In the two weeks since the election, Planned Parenthood Federation of America has seen a huge increase in volunteers and donations – over 200,000 donations in a single week. But this surge in support hasn’t reached many other reproductive health organizations. And many of these centers are already struggling to meet a spike in demand for long-acting contraception after the election of Donald Trump.
Susie Markus, executive director of the Wyoming Health Council, says that she’s heard people in Wyoming say they’re going to donate to Planned Parenthood. “But there’s only one Planned Parenthood in Wyoming.” Her organization is the umbrella group for 15 publicly funded family planning centers in Wyoming. She’s been hoping for donations, but none have come in.
The nonprofit Wyoming Health Council is funded in part by Title X, a 46-year-old federal law that helps provide family planning services to the poor by distributing funds to regional grantees. They in turn support 3,951 facilities, including local health departments, federally qualified health centers, independent clinics and hospital outpatient units. About 13 percent of the facilities are run by Planned Parenthood. Title X doesn’t just cover birth control; it also covers breast and cervical cancer screenings, pregnancy counseling, and testing and treatment for sexually-transmitted diseases and other services, but not abortion. Centers funded by Title X are required to see all patients, regardless of insurance coverage, and charge them on a sliding scale based on income. Clinics cover the difference between the cost of the visit and what patients can pay.
In states like Indiana, funding is already so tight that the post-election rush on IUDs and other long-lasting contraceptives like implants has left clinics scraping for money. IUDs come with a high up-front cost – up to $1,000 for the device and insertion. “At the end of the day, we’ve decided that if a woman wants an IUD, we will get it for her,” says Kristen Adams, president and CEO of the Indiana Family Health Council, a nonprofit that distributes funds to 26 clinics in the state. “That means a lot of budget shifting.”
Because the clinics provide same-day services, Adams says they typically have a few IUDs in stock. “But can we afford to keep 20 on our shelves? No.”
Family planning organizations in other states say they can handle a brief spike in patients, but if the rush of women seeking IUDs and other reproductive services continues, things might get difficult.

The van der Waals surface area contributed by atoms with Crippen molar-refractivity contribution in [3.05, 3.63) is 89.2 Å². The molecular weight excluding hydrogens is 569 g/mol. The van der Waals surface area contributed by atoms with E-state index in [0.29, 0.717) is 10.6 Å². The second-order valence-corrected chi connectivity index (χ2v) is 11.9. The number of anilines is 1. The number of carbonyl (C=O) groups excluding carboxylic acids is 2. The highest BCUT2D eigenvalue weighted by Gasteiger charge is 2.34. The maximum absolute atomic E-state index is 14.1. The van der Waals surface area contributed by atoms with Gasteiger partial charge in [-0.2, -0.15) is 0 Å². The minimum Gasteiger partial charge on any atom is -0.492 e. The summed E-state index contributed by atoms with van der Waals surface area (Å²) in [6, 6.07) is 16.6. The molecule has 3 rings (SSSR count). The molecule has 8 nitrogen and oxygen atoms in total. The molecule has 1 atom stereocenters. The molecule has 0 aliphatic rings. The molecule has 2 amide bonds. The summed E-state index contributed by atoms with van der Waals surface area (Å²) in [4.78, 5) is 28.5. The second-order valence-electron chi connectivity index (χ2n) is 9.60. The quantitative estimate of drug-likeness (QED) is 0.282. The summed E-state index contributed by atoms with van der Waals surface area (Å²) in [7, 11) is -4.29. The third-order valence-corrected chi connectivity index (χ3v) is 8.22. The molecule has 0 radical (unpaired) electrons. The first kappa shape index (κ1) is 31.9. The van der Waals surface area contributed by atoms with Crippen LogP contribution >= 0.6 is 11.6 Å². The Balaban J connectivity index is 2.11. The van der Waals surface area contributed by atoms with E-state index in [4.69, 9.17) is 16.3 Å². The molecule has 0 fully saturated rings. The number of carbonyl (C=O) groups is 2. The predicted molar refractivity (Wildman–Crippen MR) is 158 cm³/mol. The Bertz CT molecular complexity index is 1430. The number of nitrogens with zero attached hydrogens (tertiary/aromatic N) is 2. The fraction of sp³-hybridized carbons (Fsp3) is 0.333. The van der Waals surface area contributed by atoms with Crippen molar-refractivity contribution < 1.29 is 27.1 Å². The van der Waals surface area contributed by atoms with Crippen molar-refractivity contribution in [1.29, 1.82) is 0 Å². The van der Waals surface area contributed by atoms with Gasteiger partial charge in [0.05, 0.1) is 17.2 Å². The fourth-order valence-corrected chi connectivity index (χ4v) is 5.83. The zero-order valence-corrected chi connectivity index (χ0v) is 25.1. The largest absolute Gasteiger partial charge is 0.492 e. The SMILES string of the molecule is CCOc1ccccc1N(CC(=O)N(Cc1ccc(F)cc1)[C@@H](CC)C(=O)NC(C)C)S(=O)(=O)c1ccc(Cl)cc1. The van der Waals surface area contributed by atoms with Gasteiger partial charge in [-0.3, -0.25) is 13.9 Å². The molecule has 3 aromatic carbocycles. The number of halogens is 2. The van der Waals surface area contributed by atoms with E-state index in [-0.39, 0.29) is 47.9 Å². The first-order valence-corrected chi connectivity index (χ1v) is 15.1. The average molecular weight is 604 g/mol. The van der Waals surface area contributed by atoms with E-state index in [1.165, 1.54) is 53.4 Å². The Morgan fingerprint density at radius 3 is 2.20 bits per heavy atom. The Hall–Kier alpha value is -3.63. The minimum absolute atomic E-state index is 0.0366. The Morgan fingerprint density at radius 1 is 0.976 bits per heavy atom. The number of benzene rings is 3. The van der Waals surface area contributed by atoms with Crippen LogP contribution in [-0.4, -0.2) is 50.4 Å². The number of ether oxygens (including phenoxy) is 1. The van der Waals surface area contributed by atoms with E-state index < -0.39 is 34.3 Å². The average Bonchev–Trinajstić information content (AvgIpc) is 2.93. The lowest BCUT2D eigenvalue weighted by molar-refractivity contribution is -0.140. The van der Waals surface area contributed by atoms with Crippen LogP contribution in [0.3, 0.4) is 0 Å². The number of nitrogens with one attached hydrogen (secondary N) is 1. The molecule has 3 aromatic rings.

“Our demand for IUDs has about doubled, but we don’t know if that’s a short term spike or not. I think it would take a more consistent increase for it to begin to be an issue,” says Kate Brogan, Maine Family Planning’s vice president for public affairs. She says that Maine Family Planning has also seen a slight increase in donations.
This sentiment is echoed in California, which is served by Essential Access Health, the largest Title X-funded network in the country, with more than 340 clinics. According to Amy Moy, their vice president of public affairs, California’s network serves about 1 million people, or one quarter of the people eligible for Title X services nationwide. She says that the state has additional programs that fund family planning for people with low incomes.
One of those centers, the Women’s Community Clinic in San Francisco, has received some election-related donations, but “not like the increase Planned Parenthood has seen,” says Carlina Hansen, their executive director. If the demand for long-acting contraceptives continues, she says her clinic will need to open up more appointments and possibly increase staffing. “We already operate at a loss, and donations help us carry that loss. If we need to increase our staff, balancing our budget gets difficult.”
Even in states like California, Title X grantees are worried about the future. The Affordable Care Act and Medicaid expansion have increased the number of patients whose family planning visits are covered by insurance. If those expansions are rolled back, state programs and clinics will be pressed to take on the additional cost. And advocates are worried Title X will find itself on the chopping block.
It’s not an unfounded concern.
In the last several years, numerous bills have been introduced in Congress to block Title X funds from organizations that also provide abortions, like Planned Parenthood. In 2011, the House voted to defund Title X in its entirety, but the measure didn’t pass the Senate. Still, for the last several years Title X funding has decreased, from $317.5 million in 2010 to $286.5 million in 2016. Under a Trump administration and with a Republican Congress, those numbers could shrink even more.
“If we lost Title X funding — oh, gosh, given the history of Title X battles in Congress, I think that’s a real question,” says Brogan in Maine. “Right now we have over 50 clinics. There’s no way we’d be able to maintain that without Title X.”